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Text by CLOT Magazine

This new mixtape comes from Kosei Fukuda, the Japanese producer and sound artist, who shares his time between Tokyo and Berlin and who has prepared a deep listening hybrid DJ mix.

Fukuda came to the scene in the late 2010s, attracting the attention of Berghain resident Tobias Freund. Fukuda’s sound delves into minimalistic narratives and dark atmospheres, with a penchant for longer drone . These conceptually inclined works culminated in early 2020 in the two-vinyl collection of electro-acoustic improvisations compilation under the philosophical aegis of Enso featuring such acts as Recent Arts, Renick Bell or Rabih Beaini.

Fukuda returns with a full solo project, Reuten, his debut LP and his thirteenth release on the Reiten label – a platform he created to showcase his techno music and the more general, experimental aesthetic agenda of which the club music is but one face. Ruten is a Japanese concept whose closest Western counterpart is the ancient Greek notion of ‘panta rhei. Referencing Heraclitus’ famous adage that ‘everything flows’ is not just the philosophical inspiration behind the album but also the succinct aesthetic manifesto of sorts.

The two albums called Ruten – and Ruten is meant to represent the principle of Ying & Yang, the two elemental forces and the eternal cycle of energy. They signify a journey from the nascent being to the eventual dissolution of everything into nothing. Yet there’s still a deeper message at play: the omnipresence of patterns.

Even the incessant flow of changes is patterned. The philosophers ask what it tells us about reality. The artists offer answers, each coded in the respective artistic language. In this work, Fukuda hints at the idea that a pattern is both an abstract structural quality and a concrete aesthetic value. The music is a complex sonic story about the interlocking meanings of pattern and flow, and it is a meditative exploration of the human experience of this entwinement.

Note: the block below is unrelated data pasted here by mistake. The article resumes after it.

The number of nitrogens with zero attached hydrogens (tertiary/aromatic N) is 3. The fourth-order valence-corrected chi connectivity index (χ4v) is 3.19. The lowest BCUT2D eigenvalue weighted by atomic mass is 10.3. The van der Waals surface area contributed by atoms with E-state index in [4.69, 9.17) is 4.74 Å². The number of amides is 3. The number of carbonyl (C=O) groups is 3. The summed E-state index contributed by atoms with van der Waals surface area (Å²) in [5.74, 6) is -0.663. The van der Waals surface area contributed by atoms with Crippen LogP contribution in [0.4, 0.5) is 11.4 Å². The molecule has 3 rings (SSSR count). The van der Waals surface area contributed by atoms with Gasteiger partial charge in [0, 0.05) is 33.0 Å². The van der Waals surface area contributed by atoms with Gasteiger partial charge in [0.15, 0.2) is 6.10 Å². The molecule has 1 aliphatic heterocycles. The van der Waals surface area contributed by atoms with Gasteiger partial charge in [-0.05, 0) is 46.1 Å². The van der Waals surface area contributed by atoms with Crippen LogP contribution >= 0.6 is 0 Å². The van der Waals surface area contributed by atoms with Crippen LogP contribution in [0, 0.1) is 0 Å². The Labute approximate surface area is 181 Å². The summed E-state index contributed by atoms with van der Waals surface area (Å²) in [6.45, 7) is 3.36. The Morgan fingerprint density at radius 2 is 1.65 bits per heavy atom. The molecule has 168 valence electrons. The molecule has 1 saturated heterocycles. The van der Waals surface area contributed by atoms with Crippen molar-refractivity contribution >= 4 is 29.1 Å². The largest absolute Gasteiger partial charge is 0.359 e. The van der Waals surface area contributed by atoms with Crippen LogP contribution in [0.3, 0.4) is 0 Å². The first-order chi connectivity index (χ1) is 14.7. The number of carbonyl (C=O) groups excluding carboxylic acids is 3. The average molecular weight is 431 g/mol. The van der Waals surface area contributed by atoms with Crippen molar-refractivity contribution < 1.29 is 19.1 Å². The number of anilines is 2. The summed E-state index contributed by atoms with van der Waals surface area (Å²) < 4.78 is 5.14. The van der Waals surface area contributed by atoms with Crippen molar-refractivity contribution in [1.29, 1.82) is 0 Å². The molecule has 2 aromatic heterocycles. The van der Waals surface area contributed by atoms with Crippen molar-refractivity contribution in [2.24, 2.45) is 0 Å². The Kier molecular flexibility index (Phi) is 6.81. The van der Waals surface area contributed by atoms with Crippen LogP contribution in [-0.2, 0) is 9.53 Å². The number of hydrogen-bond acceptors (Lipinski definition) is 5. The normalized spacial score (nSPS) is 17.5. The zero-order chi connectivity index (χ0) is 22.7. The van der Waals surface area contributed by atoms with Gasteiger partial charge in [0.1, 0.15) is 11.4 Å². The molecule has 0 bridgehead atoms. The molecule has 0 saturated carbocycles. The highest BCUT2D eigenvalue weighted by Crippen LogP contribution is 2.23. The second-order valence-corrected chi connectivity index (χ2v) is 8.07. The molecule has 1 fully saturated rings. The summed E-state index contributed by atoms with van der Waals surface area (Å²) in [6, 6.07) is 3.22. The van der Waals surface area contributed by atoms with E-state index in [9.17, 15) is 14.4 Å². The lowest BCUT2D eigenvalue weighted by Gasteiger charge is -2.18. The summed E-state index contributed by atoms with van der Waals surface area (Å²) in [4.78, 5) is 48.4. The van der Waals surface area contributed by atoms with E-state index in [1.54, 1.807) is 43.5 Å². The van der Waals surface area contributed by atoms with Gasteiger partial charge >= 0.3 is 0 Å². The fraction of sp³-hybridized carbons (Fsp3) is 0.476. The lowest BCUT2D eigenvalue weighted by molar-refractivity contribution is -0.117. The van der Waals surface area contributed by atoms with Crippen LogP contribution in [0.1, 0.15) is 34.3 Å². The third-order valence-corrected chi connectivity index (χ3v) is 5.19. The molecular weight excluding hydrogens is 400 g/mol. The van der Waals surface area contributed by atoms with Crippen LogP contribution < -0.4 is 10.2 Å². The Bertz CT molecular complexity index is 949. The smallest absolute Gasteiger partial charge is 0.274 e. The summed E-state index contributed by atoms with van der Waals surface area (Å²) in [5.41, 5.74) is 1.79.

You are about to publish your first LP. What was the creative process like? Did you follow your usual process, or were you experimenting with others? And the intellectual process behind the album as well?

I started this production from my studio outside of Tokyo in Mid 2019. Then Berlin, Switzerland and back in Japan for over a year of the recording process. I went back and forth between Tokyo and the countryside to finalize my pre-masters.

Certain tracks focusing on organic texture and atmosphere could have been affected by my surroundings. However, my aim was to approach abstract contexts, especially later in the album. it was necessary for me to relocate my mindset to a certain direction under any circumstances. surely possible to be inspired by my surroundings, but that was not what I have been intending for this project. 

What have you technically been exploring in Ruten (have you used equipment you haven’t used before)? And what were the challenges during its production? 

The previously released conceptual EP series was a by-product of my continuous explorations and experiments in electro-acoustic field-focused sound productions, including textures, site-specific recordings, errors in electronic sounds, feedback, noise … importantly, incorrectly using the equipment. I tend not to use certain sounds or techniques repeatedly during these experiments.